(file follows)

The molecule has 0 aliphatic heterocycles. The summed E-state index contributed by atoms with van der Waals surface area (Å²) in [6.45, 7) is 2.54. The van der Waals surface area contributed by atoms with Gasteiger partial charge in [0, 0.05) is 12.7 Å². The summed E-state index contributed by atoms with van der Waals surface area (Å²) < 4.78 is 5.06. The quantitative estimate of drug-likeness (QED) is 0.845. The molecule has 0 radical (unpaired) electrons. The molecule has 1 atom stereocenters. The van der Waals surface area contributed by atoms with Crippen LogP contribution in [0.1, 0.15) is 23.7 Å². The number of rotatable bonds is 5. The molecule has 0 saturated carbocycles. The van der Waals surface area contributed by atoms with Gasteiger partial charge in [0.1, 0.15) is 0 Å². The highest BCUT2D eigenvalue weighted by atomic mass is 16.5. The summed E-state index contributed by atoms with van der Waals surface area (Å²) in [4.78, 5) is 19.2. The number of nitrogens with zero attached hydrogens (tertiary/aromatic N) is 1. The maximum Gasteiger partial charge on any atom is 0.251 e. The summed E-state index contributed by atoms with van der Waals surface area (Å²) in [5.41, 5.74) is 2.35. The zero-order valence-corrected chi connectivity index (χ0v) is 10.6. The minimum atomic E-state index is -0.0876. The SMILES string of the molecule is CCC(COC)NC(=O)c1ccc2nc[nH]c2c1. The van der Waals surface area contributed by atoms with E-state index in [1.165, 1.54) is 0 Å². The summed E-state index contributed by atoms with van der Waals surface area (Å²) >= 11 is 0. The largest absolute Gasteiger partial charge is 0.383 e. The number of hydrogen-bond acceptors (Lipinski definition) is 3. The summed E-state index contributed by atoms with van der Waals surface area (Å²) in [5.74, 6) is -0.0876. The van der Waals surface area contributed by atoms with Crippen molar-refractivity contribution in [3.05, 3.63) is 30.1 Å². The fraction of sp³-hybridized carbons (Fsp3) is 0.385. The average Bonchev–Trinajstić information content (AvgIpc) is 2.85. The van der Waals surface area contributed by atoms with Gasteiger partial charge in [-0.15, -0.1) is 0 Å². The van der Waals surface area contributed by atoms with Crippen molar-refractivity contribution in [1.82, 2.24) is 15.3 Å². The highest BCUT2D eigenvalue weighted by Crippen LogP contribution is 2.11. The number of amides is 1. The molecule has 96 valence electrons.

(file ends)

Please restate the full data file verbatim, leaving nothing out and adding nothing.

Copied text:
The molecule has 0 aliphatic heterocycles. The summed E-state index contributed by atoms with van der Waals surface area (Å²) in [6.45, 7) is 2.54. The van der Waals surface area contributed by atoms with Gasteiger partial charge in [0, 0.05) is 12.7 Å². The summed E-state index contributed by atoms with van der Waals surface area (Å²) < 4.78 is 5.06. The quantitative estimate of drug-likeness (QED) is 0.845. The molecule has 0 radical (unpaired) electrons. The molecule has 1 atom stereocenters. The van der Waals surface area contributed by atoms with Crippen LogP contribution in [0.1, 0.15) is 23.7 Å². The number of rotatable bonds is 5. The molecule has 0 saturated carbocycles. The van der Waals surface area contributed by atoms with Gasteiger partial charge in [0.1, 0.15) is 0 Å². The highest BCUT2D eigenvalue weighted by atomic mass is 16.5. The summed E-state index contributed by atoms with van der Waals surface area (Å²) in [4.78, 5) is 19.2. The number of nitrogens with zero attached hydrogens (tertiary/aromatic N) is 1. The maximum Gasteiger partial charge on any atom is 0.251 e. The summed E-state index contributed by atoms with van der Waals surface area (Å²) in [5.41, 5.74) is 2.35. The zero-order valence-corrected chi connectivity index (χ0v) is 10.6. The minimum atomic E-state index is -0.0876. The SMILES string of the molecule is CCC(COC)NC(=O)c1ccc2nc[nH]c2c1. The van der Waals surface area contributed by atoms with E-state index in [1.165, 1.54) is 0 Å². The summed E-state index contributed by atoms with van der Waals surface area (Å²) >= 11 is 0. The largest absolute Gasteiger partial charge is 0.383 e. The number of hydrogen-bond acceptors (Lipinski definition) is 3. The summed E-state index contributed by atoms with van der Waals surface area (Å²) in [5.74, 6) is -0.0876. The van der Waals surface area contributed by atoms with Crippen molar-refractivity contribution in [3.05, 3.63) is 30.1 Å². The fraction of sp³-hybridized carbons (Fsp3) is 0.385. The average Bonchev–Trinajstić information content (AvgIpc) is 2.85. The van der Waals surface area contributed by atoms with Gasteiger partial charge in [-0.15, -0.1) is 0 Å². The van der Waals surface area contributed by atoms with Crippen molar-refractivity contribution in [1.82, 2.24) is 15.3 Å². The highest BCUT2D eigenvalue weighted by Crippen LogP contribution is 2.11. The number of amides is 1. The molecule has 96 valence electrons.